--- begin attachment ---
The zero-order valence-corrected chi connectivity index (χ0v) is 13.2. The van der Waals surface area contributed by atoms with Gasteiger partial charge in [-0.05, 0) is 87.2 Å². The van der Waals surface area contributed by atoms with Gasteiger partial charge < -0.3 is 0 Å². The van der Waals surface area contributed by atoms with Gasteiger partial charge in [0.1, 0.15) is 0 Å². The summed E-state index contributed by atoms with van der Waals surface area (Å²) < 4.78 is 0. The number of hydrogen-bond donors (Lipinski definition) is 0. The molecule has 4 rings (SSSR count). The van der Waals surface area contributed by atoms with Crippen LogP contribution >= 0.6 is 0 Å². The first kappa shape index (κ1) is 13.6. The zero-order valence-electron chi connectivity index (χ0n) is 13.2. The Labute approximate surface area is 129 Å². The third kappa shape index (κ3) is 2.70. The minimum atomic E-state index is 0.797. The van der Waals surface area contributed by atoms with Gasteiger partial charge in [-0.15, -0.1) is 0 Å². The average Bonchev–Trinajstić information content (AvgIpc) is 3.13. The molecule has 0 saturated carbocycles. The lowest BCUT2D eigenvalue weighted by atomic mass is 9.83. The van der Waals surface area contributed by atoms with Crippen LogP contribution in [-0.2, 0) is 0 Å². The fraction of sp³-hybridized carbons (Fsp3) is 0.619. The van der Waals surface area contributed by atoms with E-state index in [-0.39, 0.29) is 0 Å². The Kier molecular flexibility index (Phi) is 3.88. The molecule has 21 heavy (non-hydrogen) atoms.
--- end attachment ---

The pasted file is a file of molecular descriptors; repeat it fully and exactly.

The zero-order valence-corrected chi connectivity index (χ0v) is 13.2. The van der Waals surface area contributed by atoms with Gasteiger partial charge in [-0.05, 0) is 87.2 Å². The van der Waals surface area contributed by atoms with Gasteiger partial charge < -0.3 is 0 Å². The van der Waals surface area contributed by atoms with Gasteiger partial charge in [0.1, 0.15) is 0 Å². The summed E-state index contributed by atoms with van der Waals surface area (Å²) < 4.78 is 0. The number of hydrogen-bond donors (Lipinski definition) is 0. The molecule has 4 rings (SSSR count). The van der Waals surface area contributed by atoms with Crippen LogP contribution >= 0.6 is 0 Å². The first kappa shape index (κ1) is 13.6. The zero-order valence-electron chi connectivity index (χ0n) is 13.2. The Labute approximate surface area is 129 Å². The third kappa shape index (κ3) is 2.70. The minimum atomic E-state index is 0.797. The van der Waals surface area contributed by atoms with Gasteiger partial charge in [-0.15, -0.1) is 0 Å². The average Bonchev–Trinajstić information content (AvgIpc) is 3.13. The molecule has 0 saturated carbocycles. The lowest BCUT2D eigenvalue weighted by atomic mass is 9.83. The van der Waals surface area contributed by atoms with Crippen LogP contribution in [-0.2, 0) is 0 Å². The fraction of sp³-hybridized carbons (Fsp3) is 0.619. The van der Waals surface area contributed by atoms with E-state index in [-0.39, 0.29) is 0 Å². The Kier molecular flexibility index (Phi) is 3.88. The molecule has 21 heavy (non-hydrogen) atoms.